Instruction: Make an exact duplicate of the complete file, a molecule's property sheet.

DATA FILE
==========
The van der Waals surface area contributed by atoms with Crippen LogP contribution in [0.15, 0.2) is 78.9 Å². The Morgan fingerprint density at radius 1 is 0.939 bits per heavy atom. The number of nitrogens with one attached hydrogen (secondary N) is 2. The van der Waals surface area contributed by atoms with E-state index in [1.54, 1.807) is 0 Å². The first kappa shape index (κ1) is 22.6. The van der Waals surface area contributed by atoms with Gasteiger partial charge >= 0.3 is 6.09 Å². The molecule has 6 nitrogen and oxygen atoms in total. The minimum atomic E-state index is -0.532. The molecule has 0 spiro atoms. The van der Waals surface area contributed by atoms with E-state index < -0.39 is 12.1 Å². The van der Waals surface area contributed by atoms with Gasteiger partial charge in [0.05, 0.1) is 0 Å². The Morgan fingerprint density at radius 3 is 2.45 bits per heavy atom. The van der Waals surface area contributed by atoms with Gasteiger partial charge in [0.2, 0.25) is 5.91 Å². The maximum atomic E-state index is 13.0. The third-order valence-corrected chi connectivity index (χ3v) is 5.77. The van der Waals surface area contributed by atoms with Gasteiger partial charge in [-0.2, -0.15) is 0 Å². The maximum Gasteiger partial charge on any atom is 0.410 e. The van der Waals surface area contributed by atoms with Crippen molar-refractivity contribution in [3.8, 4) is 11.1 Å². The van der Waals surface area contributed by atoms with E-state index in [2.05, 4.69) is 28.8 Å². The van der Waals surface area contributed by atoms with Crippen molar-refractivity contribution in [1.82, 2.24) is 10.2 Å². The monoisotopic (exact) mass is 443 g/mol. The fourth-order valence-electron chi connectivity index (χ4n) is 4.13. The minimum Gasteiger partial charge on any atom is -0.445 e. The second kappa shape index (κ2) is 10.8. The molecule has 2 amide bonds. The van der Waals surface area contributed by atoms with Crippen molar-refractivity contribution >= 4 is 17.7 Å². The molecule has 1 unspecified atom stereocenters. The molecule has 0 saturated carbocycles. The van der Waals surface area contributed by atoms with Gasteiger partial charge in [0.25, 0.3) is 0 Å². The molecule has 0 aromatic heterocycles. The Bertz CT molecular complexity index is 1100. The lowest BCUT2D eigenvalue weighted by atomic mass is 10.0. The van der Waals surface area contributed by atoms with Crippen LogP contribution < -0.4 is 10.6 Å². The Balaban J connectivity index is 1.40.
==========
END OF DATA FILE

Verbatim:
The van der Waals surface area contributed by atoms with Crippen LogP contribution in [0.15, 0.2) is 78.9 Å². The Morgan fingerprint density at radius 1 is 0.939 bits per heavy atom. The number of nitrogens with one attached hydrogen (secondary N) is 2. The van der Waals surface area contributed by atoms with E-state index in [1.54, 1.807) is 0 Å². The first kappa shape index (κ1) is 22.6. The van der Waals surface area contributed by atoms with Gasteiger partial charge >= 0.3 is 6.09 Å². The molecule has 6 nitrogen and oxygen atoms in total. The minimum atomic E-state index is -0.532. The molecule has 0 spiro atoms. The van der Waals surface area contributed by atoms with E-state index < -0.39 is 12.1 Å². The van der Waals surface area contributed by atoms with Gasteiger partial charge in [0.05, 0.1) is 0 Å². The Morgan fingerprint density at radius 3 is 2.45 bits per heavy atom. The van der Waals surface area contributed by atoms with Gasteiger partial charge in [0.2, 0.25) is 5.91 Å². The maximum atomic E-state index is 13.0. The third-order valence-corrected chi connectivity index (χ3v) is 5.77. The van der Waals surface area contributed by atoms with Gasteiger partial charge in [-0.2, -0.15) is 0 Å². The maximum Gasteiger partial charge on any atom is 0.410 e. The van der Waals surface area contributed by atoms with Crippen molar-refractivity contribution in [3.8, 4) is 11.1 Å². The van der Waals surface area contributed by atoms with E-state index in [2.05, 4.69) is 28.8 Å². The van der Waals surface area contributed by atoms with Crippen molar-refractivity contribution in [1.82, 2.24) is 10.2 Å². The monoisotopic (exact) mass is 443 g/mol. The fourth-order valence-electron chi connectivity index (χ4n) is 4.13. The minimum Gasteiger partial charge on any atom is -0.445 e. The second kappa shape index (κ2) is 10.8. The molecule has 2 amide bonds. The van der Waals surface area contributed by atoms with Crippen molar-refractivity contribution >= 4 is 17.7 Å². The molecule has 1 unspecified atom stereocenters. The molecule has 0 saturated carbocycles. The van der Waals surface area contributed by atoms with Gasteiger partial charge in [0.25, 0.3) is 0 Å². The molecule has 0 aromatic heterocycles. The Bertz CT molecular complexity index is 1100. The lowest BCUT2D eigenvalue weighted by atomic mass is 10.0. The van der Waals surface area contributed by atoms with Crippen LogP contribution < -0.4 is 10.6 Å². The Balaban J connectivity index is 1.40.